Talking with with socialist feminist Nancy Fraser about her recent book, “Cannibal Capitalism: How our System Is Devouring Democracy, Care, and the Planet – and What We Can Do About It”
This episode begins with an exchange between Vermont Senator Bernie Sanders CNN’s Anderson Cooper during the Democratic Presidential candidates’ debate in Las Vegas, NV, on October 13, 2015. At the time, Sanders was in what turned out to be a close race with Hillary Clinton for the 2016 nomination, a contest that Clinton ultimately won.
While some blamed a primary battle that went deep into the spring campaign season for Clinton’s ultimate loss to Donald Trump in November 2016, there is a better way to look at Sanders’ epic run. No self-declared socialist had made such a mark on a presidential cycle since Eugene Debs won almost a million votes as the Socialist Party of America candidate in the 1920 election. And imagine how well Debs might have done had he not been incarcerated in federal prison.
Sanders was, and is, a lifetime socialist. He was first elected to Congress from Vermont’s at large district in 1990, and he made the jump to the Senate in 2006. He’s very popular where I live in New England. It’s not because those states are socialist, as the Republican Party would tell you, but because he has consistently championed the interests of all working people. “Bernie has my vote,” said one blue collar guy who answered the door in southern New Hampshire when I was canvassing for Elizabeth Warren in 2020. “Whenever there’s a strike around here, he walks the picket line with us.”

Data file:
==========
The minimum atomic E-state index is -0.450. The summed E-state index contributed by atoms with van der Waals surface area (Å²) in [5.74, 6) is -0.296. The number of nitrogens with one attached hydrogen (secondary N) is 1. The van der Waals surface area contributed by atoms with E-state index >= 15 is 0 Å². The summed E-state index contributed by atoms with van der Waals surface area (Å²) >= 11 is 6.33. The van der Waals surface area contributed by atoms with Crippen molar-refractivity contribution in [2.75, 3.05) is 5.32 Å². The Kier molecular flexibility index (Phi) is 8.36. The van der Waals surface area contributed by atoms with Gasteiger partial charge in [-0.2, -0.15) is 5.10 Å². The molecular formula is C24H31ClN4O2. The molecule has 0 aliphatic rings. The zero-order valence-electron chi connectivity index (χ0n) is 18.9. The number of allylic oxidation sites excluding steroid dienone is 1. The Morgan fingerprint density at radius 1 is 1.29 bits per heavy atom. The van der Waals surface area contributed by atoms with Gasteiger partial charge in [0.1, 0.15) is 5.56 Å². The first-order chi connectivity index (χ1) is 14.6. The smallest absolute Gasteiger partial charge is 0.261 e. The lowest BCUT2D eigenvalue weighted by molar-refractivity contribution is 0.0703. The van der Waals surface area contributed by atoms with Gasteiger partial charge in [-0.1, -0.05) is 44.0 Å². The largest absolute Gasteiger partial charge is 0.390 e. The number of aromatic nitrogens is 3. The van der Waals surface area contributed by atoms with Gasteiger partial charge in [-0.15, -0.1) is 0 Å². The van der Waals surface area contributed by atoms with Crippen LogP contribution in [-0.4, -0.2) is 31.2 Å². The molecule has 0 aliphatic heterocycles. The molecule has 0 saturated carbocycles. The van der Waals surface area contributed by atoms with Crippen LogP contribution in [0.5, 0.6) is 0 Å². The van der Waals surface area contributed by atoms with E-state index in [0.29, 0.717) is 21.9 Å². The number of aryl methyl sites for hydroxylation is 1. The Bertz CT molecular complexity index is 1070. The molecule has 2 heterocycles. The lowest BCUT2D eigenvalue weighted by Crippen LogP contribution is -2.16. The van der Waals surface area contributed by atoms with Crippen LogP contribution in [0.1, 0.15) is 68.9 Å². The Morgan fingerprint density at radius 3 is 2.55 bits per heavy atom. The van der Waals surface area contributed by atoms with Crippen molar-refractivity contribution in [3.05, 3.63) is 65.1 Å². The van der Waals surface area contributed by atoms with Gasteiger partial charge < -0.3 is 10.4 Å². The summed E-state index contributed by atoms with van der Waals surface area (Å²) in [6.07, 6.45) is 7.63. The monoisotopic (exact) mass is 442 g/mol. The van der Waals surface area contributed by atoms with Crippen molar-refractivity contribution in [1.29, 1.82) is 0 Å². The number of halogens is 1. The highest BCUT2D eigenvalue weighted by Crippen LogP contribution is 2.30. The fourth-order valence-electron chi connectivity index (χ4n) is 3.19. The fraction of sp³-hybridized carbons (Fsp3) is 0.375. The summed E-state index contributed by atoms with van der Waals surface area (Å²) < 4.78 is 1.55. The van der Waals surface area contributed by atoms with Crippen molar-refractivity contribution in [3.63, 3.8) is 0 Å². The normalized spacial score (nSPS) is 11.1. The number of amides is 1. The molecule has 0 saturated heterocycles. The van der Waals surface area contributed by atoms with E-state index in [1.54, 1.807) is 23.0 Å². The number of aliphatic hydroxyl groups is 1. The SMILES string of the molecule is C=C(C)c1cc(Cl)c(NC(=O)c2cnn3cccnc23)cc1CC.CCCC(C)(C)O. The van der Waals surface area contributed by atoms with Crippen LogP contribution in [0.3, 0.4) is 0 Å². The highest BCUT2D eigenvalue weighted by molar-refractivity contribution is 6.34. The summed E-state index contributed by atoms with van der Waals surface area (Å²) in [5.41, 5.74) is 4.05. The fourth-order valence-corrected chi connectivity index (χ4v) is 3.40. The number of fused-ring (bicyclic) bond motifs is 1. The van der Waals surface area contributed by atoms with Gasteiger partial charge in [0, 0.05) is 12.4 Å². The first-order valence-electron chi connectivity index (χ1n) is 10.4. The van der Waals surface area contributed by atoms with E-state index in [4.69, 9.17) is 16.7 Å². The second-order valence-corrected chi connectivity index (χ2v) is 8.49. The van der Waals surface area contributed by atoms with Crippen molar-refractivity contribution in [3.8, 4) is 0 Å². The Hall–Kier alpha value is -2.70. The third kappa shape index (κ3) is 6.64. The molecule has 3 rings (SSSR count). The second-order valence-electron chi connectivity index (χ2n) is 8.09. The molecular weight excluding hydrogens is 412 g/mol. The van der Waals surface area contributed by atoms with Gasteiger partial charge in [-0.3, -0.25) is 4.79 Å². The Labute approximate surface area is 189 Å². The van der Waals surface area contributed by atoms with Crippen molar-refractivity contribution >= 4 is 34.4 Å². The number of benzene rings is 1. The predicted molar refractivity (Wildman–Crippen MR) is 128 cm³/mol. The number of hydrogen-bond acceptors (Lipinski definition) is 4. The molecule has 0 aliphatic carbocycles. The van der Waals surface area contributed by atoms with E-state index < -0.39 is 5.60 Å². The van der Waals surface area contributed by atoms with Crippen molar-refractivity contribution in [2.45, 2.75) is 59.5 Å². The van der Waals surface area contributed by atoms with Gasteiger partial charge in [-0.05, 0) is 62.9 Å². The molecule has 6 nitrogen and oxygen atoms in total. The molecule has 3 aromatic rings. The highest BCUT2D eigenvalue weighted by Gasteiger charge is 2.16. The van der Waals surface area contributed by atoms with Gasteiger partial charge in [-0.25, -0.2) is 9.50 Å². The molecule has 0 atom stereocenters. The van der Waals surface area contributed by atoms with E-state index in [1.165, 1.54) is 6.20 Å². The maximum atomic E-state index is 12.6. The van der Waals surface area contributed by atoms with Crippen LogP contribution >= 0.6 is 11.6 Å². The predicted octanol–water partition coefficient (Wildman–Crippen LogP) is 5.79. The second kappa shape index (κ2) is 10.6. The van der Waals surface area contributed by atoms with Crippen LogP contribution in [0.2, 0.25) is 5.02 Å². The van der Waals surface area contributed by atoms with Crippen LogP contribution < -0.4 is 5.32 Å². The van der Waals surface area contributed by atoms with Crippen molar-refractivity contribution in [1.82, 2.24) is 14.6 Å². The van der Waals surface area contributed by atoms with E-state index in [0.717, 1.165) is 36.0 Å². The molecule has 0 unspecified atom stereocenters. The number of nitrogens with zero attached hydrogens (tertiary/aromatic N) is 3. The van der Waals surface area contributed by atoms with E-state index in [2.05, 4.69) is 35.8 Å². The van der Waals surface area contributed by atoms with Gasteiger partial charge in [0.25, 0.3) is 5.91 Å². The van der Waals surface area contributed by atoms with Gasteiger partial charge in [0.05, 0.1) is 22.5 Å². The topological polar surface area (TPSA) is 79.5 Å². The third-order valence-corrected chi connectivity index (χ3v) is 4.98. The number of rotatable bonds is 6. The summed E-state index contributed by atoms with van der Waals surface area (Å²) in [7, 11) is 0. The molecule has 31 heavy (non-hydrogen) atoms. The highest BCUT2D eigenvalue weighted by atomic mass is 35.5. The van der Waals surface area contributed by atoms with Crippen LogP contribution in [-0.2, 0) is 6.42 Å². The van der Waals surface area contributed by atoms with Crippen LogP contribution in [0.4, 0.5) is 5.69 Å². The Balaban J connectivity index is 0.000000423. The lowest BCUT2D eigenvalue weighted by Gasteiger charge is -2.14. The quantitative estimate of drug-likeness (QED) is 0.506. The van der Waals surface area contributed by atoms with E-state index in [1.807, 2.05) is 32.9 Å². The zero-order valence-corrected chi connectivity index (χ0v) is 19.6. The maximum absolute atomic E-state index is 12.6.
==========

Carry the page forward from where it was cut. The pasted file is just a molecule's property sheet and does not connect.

Lots of Democratic Senators back labor, of course. But how many mainstream politicians are willing to say that capitalism is broken? That we need the state to safeguard all workers from exploitation by providing a living wage, nutritious food, Medicare for all, safe working conditions, childcare, the right to unionization, affordable housing and food, renewable energy, and free education? That it is an affront to human decency to allow banks, hedge funds, and corporations to poison the environment, turn all labor into piecework, and financialize the basic necessities that all humans need to live?
Perhaps what the 2016 Sanders campaign said most clearly to Americans was: we have choices. In a democratic system, we don’t have to allow corporations to run our lives, make us work harder for less, profit from poverty, siphon those profits upwards, and pay no taxes. And the moments where that clarity has come to more people are coming faster and faster: the 1999 World Trade Organization protests in Seattle; the 2011 takeover of Zuccotti Park in lower Manhattan by Occupy Wall Street that launched a global anti-capitalist protest; a resurgence of Democratic Socialists of America after 2013, that is credited with the emergence of millennial socialism. Many of those young people swelled the ranks of Black Lives Matter, which took to the streets in the summer of 2020 to put racism back on the national agenda.
In all of these movements, activists and intellectuals worked to expand the socialist vision by weaving critical race, feminist, indigenous, queer, labor, and climate politics together to help us learn how to stand as one to make a better—and some might argue, even survivable—world. And yes, Bernie Sanders lost not one, but two, bids to become president—but in the wake of those campaigns, his supporters have mobilized to elect socialists, usually running as Democrats, to local, state, and national office.
One of Karl Marx’s most famous lines from his 1848 blockbuster, The Communist Manifesto, was: “The proletarians have nothing to lose but their chains. They have a world to win.” We do have a world to win, and what we need is a road map.
Which is why I asked my colleague, New School for Social Research political theorist Nancy Fraser, to come on the show to talk about her book, Cannibal Capitalism: How our System is Devouring Democracy, Care, and the Planet – and What We Can Do About It, out last fall from Verso Books.